The Grimsey Review of 2013 very strongly made the case that the high street of the future (or indeed of the present) has to embrace the digital world into which many of us have increasingly moved. As technology and consumers have changed, so too retailers, high streets and towns have to change.
Likewise, in the Fraser Review for the Scottish Government, one of the key themes was about the digital economy and digital places. Rather than being stuck in old thinking about the competition between technology and places, we need to use technology to re-imagine and re-energise high streets and towns.
But what does that look like?
In January 2014 the Technology Strategy Board (the UK’s innovation agency) announced they were to invest up to £8m in a competition to encourage new ways of attracting people back to UK high streets. The competition seeks to develop new technology enabled solutions to address the challenge facing the high street by exploring innovative approaches to retailing service provision, logistics and travel management. The competition is open to SBRI (Small Business Research Initiative) organisations that can demonstrate a route to market for their solution.
Well, over 180 organisations applied and 21 were successful in Phase One. This allocates c£2m of the money with a second competition for the remainder of £8m for companies successfully completing Phase One.
I am delighted that we at the University – and the retail group in particular – are involved in one of the successful Phase One bids. Miconex Ltd – a Perth based company – are the lead with technology partners Sparkle. We are involved in assessing the impact of the innovation. We describe the project thus:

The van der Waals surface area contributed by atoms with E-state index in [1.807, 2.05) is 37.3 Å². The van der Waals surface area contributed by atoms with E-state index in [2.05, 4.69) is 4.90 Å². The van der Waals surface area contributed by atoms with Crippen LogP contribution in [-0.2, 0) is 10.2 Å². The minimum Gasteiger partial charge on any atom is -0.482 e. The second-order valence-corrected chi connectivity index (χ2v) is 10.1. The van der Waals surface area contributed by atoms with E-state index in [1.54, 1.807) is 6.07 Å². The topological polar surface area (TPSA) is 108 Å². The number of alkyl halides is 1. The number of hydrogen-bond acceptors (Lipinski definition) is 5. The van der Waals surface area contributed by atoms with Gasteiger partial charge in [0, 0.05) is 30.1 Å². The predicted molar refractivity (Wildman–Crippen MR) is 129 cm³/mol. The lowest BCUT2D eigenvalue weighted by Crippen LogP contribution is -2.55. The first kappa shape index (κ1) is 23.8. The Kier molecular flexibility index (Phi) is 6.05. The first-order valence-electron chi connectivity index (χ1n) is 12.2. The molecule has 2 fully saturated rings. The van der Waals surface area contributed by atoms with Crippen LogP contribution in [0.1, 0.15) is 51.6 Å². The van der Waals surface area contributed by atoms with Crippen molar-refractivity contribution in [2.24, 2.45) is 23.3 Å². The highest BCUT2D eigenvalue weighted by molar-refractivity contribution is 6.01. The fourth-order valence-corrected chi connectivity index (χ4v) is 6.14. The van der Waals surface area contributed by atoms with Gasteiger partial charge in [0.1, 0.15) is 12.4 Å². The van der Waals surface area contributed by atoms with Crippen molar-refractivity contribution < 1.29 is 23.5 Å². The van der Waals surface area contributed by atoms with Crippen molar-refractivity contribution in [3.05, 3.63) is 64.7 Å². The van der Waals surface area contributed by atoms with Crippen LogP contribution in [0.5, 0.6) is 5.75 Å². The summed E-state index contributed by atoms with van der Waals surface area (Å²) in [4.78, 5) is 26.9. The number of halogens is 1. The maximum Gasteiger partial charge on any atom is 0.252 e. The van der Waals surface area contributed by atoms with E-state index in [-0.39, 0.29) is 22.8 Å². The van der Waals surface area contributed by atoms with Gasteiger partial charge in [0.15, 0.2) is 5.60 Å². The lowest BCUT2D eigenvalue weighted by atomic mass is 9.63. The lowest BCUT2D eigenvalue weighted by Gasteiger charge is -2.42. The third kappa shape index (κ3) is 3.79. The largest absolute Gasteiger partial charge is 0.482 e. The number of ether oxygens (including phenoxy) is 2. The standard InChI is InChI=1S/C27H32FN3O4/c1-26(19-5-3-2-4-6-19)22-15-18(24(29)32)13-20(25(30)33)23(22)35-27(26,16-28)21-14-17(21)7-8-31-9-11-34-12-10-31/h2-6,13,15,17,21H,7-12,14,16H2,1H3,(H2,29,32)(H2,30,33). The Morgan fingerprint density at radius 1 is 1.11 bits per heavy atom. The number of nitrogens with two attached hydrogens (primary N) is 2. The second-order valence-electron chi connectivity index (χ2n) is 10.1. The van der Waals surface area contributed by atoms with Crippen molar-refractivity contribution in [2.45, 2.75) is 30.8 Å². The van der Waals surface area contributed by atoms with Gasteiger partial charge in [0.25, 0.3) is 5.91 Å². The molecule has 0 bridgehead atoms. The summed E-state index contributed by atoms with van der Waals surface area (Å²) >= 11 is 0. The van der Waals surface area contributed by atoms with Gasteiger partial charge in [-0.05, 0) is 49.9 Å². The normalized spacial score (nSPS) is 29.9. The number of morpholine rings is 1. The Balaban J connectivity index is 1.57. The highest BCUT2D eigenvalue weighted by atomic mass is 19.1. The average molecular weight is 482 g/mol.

We are really excited by the potential here and looking forward to the trials.
The full list of winners can be found here, but I thought it worthwhile to summarise what the focus of this re-imagined high street, according to the successful Phase One bids, might look like. The titles are the originals, but the classification is all mine.
It will be interesting to see how these progress in the coming months and whether they will work in bringing high streets into a digital era. The range of projects is interesting, as are their varied origins (private company, social enterprise, local authority) and the issues they are addressing (mainly providing digital services to high streets and places, but with a smattering of other topics including reward and loyalty).
We are looking forward to our project, as I am sure are all the selected projects, and it will be fascinating to see progress on “re-imaging the high street” through technology. To what extent technology alone can be the saviour of the high street of course remains open to discussion.